The Apothecaries have invited you, the apprentices, to join their secret potion society. Stash ingredients in the marketplace, and use apothecaries you’ve recruited to manipulate the potions. Be the first to craft three concoctions, and you’ll gain entry to Apotheca.
At a glance: Apotheca is for 2 to 4 players, ages 14 and up, and takes about 30 minutes to play. It is currently seeking funding on Kickstarter, with a base pledge of $35 to get a copy of the game. Although the box says 14 and up, I played the game with my 8-year-old and 11-year-old and they both picked it up pretty easily. There isn’t anything inappropriate in the theme, content, or images that you need to worry about with younger kids, but there is a level of planning ahead and anticipating moves that less experienced players may have trouble with.
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- 1 game board
- 15 Apothecary cards
- 42 potion cards
- 42 gem tokens
- 4 player reference cards
Note: this is an active Kickstarter campaign, and there are stretch goals that may change the final component list if the game reaches certain funding levels. This review is based on an advance prototype, so the quality of the components is subject to change. For instance, the game will have cardboard punchout tokens for the gems rather than the plastic gems seen in my photos, but the plastic gems may be a stretch goal.
The Apothecary cards are tarot-sized cards, and each one is unique, with a large section for the artwork, a name, and then an ability (with a little diagram) showing how that Apothecary can manipulate the cards on the board.
The potion cards are square cards, with either a red, blue, or yellow potion pictured on each. The backs of the potion cards show a small brown bag, with an arrow pointing in one direction–these arrows are used to track which player placed the card on the board. On this prototype version, the card backs and board were a little dark so it could be hard to see the face-down cards, but designer/publisher Andrew Federspiel assures me that this will be adjusted in the final production. There are a series of stretch goals to add unique art to the ingredient cards, rather than only having three types, one for each color.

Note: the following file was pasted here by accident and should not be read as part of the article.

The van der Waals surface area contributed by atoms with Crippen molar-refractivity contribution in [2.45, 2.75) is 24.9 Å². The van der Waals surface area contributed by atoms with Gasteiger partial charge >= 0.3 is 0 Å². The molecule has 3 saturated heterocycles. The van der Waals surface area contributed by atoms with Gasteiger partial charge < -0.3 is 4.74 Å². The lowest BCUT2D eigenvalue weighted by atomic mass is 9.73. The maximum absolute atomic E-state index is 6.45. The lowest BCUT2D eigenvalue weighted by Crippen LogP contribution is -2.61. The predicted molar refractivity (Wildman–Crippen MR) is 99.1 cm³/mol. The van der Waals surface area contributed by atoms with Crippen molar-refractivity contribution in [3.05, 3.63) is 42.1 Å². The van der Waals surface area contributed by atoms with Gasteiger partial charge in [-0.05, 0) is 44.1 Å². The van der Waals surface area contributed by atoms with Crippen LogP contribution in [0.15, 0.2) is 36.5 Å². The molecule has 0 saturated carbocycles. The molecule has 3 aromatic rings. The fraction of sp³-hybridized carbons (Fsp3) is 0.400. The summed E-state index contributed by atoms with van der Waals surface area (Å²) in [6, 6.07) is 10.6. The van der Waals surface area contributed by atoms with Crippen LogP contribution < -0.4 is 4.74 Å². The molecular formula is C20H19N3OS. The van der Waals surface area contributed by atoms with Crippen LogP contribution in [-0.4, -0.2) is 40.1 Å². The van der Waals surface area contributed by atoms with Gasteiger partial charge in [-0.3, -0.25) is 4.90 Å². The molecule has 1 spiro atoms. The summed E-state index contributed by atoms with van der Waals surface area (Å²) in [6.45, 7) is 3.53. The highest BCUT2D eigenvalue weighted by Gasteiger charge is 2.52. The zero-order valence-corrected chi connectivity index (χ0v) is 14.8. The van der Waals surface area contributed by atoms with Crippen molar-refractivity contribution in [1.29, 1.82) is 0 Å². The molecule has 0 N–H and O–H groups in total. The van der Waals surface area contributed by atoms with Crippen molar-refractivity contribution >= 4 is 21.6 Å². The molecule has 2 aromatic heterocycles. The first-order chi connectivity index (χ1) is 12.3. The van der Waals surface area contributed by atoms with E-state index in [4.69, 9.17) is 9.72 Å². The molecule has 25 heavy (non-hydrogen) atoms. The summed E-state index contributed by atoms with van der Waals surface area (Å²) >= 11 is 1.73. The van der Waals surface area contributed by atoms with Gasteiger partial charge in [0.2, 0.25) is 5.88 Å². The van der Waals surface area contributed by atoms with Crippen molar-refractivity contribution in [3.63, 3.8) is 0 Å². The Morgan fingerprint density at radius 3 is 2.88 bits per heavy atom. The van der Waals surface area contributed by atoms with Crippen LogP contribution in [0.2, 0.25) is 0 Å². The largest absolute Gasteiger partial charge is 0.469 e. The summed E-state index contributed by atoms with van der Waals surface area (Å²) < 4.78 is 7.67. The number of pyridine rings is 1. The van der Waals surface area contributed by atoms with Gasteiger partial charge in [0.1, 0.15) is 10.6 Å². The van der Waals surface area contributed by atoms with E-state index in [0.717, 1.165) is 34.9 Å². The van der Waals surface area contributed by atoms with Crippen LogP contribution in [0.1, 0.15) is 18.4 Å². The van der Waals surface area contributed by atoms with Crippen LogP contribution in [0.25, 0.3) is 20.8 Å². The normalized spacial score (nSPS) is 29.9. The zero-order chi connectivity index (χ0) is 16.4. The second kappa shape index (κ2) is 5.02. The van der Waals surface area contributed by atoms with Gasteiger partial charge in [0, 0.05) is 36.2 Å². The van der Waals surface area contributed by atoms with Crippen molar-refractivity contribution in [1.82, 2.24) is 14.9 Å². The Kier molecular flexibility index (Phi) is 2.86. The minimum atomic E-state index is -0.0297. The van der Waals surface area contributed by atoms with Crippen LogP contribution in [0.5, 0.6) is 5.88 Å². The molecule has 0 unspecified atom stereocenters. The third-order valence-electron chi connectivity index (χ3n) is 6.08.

The game board looks really nice–it’s made to look like a bunch of square tables in a marketplace, and the artwork is very nice. The prototype board is 18″ square, but the final board will be 22″. I’m not sure I need the board to be any larger–it does take up a good deal of space on my table already–but once you’re familiar with the game you could actually play with just the cards laid out in a 4×4 grid. In fact, if you just took the cards and gems, this game becomes extremely portable.
How to Play
The goal of the game is to be first to create matches for three of your apothecaries. For two or three players, each player is responsible for creating matches for three Apothecaries to win. In a four-player game, players are on teams.
To set up, you shuffle up the potion cards and set out four face-down in a diagonal across the board, and then two face-up in the other two corners. Each player gets an Apothecary card (face-up), and three Apothecaries are set face-up to form Apothecary Alley. Mark them each with a different-colored gem.
On your turn, you must take 2 different actions from the following choices:
Reveal: Flip over a face-down card. Collect a gem of its color.
Restock: If there are fewer than 3 face-down cards in the marketplace, draw and place cards face-down until there are three. You get to look at the cards you place, and orient the arrow toward you–you are allowed to look at any of the cards you have placed.